Can we start running our homeschool co-op before we apply for tax exempt status?

A homeschool leader wants to start a co-op but needs to save up the money to apply for tax exempt status.

I am working with three friends to start a homeschool co-op this fall. I purchased your book and read over your website. I can see we may need your services in the near future. For now, however, I just have one question that I couldn’t seem to find an answer to in your material:

I applied for and received an EIN number. I would like to apply for non-profit status with my state and the IRS. However, the $125 and $850 fees are discouraging right now.

My question is this: Can we just start running our co-op before we apply and then save money to apply for non-profit?

And then if the answer is yes, what are we until then for tax purposes…do we have to file taxes in 2013 just as a business and just show $0 profit and $0 taxes owed?

Lynne D in PA




Great question!

Yes, you can organize and operate as a nonprofit for a while and save up some money to apply for tax exempt status.

The IRS expects nonprofit organizations to apply within 27 months of formation. If you file for nonprofit corporation status in your state, then the day you become incorporated is the date of formation. It is sort of like the organization’s official birth date.

The IRS will grant you tax exempt status from the date you incorporate. It’s kind of like “back dating” your tax exempt status.

You should not consider yourselves as a for-profit business if you are organized (meaning have a board and bylaws) and operate (no profit motive, no one pocketing the profits) as a nonprofit. You can call yourself an “unincorporated nonprofit.” You do not need to file a business tax return.

So, the bottom line is that you can start and run your co-op for about a year, maybe close to two years, and then apply for tax exempt status with the IRS.

I hope that helps!


Carol Topp, CPA


  1. I’ve read your books and really appreciate the information. I went back to get clarification from the books when I became a little confused by your answer to this question of Feb. 11, 2013 but I was not able to fully assuage my concerns. When you say you have 27 months from when you file with your state for incorporation as non-profit to file with the IRS, is that only if you want the IRS to grant 501c3 status retroactively to your date of incorporation? My concern is that I would like to file as a nonprofit with my state so I can get the protection afforded by incorporation but I don’t anticipate seeking 501c3 within the next 27 months and I just need to be sure that is not a deadline to file after becoming a non-profit with the state. Your clarification is much appreciated.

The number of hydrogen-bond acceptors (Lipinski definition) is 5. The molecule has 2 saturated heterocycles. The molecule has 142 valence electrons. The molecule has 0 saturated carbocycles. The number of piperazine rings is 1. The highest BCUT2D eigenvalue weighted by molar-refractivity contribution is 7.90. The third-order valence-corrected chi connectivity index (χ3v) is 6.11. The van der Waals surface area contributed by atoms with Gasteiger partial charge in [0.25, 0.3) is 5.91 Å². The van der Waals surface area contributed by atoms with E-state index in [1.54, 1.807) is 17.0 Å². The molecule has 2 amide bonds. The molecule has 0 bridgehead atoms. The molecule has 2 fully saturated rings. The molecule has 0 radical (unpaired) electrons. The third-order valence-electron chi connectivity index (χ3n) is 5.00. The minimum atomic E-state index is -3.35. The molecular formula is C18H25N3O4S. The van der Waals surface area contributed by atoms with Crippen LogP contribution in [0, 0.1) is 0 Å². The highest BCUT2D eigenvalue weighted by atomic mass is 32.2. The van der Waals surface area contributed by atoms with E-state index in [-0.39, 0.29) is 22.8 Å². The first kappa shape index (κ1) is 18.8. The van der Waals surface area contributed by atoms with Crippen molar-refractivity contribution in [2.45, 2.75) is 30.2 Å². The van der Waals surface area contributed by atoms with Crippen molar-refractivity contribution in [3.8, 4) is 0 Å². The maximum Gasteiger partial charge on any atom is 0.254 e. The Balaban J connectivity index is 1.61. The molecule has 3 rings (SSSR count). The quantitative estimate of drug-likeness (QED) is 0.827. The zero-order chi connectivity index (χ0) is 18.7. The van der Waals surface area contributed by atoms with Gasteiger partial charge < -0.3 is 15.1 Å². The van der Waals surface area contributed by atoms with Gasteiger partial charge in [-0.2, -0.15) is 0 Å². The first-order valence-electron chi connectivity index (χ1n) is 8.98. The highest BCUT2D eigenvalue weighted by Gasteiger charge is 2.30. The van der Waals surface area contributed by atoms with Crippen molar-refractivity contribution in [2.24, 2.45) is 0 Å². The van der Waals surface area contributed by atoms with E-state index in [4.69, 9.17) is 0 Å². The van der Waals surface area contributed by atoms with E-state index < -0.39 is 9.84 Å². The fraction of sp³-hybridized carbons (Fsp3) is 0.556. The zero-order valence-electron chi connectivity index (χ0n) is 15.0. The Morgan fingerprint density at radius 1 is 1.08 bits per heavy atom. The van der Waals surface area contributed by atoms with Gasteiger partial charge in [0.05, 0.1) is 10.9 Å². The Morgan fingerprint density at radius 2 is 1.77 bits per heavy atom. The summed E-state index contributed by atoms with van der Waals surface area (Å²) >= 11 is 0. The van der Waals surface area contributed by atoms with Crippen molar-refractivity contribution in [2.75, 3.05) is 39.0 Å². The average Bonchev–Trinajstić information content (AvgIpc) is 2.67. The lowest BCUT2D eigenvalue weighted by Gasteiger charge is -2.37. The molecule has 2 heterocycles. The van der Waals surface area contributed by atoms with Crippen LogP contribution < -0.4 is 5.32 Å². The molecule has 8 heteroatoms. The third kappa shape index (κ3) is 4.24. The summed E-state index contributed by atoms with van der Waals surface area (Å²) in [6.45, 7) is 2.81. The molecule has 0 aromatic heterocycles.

2. Tiffany,
    If you do not file for tax exempt status with in 27 months of the date of your formation (nonprofit incorporation), then the IRS will only date your tax exemption to the date they receive your application, not back to when you were formed.
    If you do not have tax exempt status, then you need to be filing a corporate income tax return (Form 1120) and pay corporate income tax on any surplus you have.

    If you plan to file for tax exempt status then you should file an annual 990N (the IRS electronic postcard) every year until you tax exempt status is granted.

    Lately I have helped several nonprofit clients that formed years ago and were not filing the 990N each year. Now the IRS is making them go back and file corporate income tax returns, even though they have been nonprofits.
    I am now telling ALL nonprofits (even one like yours that is delaying filing for tax exempt status), to PLEASE file the 990N EACH year or it will be unpleasant when you do apply for tax exempt status.

    Carol Topp, CPA

  3. Carol,
    Our homeschool co-op meets in SC at a church 20 days through out the year. The question of becoming a non profit came up because we were wanting parents to pay for classes through PayPal and of course we are not a business or non profit for their percentage fees. So the question has risen. We don’t have bylaws but we have a board. Do we need nonprofit status for legal protection? For PayPal? We have never filed anything. ???

  4. Nonprofit status is helpful for formalizing your group as a nonprofit and not someone’s for-profit business.
    Most small groups like yours start out, by default, as unincorporated associations. Leaders in these type of groups are completely unprotected legally. They are personally responsible for what the organization does (or fails to do!).
    If you set up your group as a nonprofit corporation, then there is some legal protection for your leaders.

    Then, there are some financial benefits (like lower Paypal rates) and tax benefits if your organization is eligible for tax exempt status with the IRS.

    I recommend you start by reading the articles on nonprofit incorporation, tax exempt status and creating bylaws on my Leader Tools page. That’s a good place to start learning.

    Carol Topp

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